March 10, 2015 08:22
A growing number of North Korean defectors return to their repressive home country or move to China as they find it difficult to adjust to life in the capitalist South.
According to the Unification Ministry, only one defector returned to the North in 2000, but that increased to seven in 2012 and six in 2013.
There is no accurate estimate of the number of defectors with South Korean passports who are drifting from one country to another, but many are believed to be engaged in business with the North in China or working as brokers to get other North Koreans out of the reclusive state.
A government official here said, "Hundreds of North Korean defectors have disappeared from the radar after arriving in the South. Most of them probably left South Korea in search of work after failing to adjust to life here."
Park In-sook, a defector who came here in 2006 only to return to the North six years later, told reporters in Pyongyang in June that year that South Korea suffers from "rampant unemployment, and money rules supreme." She added, "There is no trace of humanity left."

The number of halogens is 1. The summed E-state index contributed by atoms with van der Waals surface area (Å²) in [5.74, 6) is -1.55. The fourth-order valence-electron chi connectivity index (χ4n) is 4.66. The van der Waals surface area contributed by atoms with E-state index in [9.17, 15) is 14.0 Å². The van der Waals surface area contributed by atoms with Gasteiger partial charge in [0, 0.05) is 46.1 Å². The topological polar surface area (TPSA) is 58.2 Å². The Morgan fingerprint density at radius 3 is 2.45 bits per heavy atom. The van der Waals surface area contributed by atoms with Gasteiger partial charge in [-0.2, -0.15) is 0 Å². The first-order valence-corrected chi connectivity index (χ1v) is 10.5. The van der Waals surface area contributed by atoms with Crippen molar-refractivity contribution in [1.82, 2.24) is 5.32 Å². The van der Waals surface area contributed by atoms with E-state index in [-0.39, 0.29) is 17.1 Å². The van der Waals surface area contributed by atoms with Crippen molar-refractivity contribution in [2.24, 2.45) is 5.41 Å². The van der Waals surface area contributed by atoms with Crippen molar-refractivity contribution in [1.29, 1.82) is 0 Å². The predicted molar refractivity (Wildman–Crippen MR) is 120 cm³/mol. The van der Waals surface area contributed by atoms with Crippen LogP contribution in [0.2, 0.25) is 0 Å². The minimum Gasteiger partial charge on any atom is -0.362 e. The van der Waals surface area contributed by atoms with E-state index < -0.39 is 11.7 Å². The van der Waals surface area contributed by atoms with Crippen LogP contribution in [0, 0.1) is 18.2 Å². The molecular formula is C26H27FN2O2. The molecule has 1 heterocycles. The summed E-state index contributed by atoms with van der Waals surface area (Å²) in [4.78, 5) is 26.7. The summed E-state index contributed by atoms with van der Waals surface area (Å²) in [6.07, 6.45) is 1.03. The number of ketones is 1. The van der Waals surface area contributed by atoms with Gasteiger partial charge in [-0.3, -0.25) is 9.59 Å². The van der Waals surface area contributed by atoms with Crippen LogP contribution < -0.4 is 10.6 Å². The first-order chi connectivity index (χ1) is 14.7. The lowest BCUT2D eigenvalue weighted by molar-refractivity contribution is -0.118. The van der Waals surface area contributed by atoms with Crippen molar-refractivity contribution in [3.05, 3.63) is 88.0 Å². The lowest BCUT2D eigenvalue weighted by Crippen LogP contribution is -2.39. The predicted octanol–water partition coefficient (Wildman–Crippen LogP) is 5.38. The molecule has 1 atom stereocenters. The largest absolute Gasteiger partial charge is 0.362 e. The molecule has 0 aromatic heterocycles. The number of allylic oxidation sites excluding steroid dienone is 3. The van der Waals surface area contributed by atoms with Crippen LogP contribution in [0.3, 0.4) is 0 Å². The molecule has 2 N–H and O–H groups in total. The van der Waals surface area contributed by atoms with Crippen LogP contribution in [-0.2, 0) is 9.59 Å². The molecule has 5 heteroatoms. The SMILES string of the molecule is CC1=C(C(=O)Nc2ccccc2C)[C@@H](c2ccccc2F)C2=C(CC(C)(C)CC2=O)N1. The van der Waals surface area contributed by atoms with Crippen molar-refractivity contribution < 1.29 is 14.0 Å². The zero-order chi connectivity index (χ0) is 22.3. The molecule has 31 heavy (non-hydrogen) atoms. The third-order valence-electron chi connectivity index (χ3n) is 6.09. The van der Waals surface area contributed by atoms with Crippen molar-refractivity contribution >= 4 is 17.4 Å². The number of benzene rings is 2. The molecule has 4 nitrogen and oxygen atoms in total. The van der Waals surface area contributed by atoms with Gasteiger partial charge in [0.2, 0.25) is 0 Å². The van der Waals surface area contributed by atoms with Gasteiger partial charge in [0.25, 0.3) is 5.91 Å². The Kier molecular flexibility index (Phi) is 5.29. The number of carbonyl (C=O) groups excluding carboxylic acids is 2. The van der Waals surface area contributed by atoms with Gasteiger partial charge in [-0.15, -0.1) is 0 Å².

It is not clear whether she made the statement voluntarily, but she apparently returned to the North under pressure from Pyongyang, where her son was practically being held hostage.
But many defectors admit they empathize with Park's sentiment. Another defector said, "Competition is too intense in the South. Even though we were hungry and there was no freedom, I longed at times for a life where there is no competition."
Other defectors are seeking asylum in Europe by hiding the fact that they already defected to South Korea.
According to the Foreign Ministry, 112 defectors sought asylum in Belgium, the U.K., Denmark and the Netherlands over the past five years.
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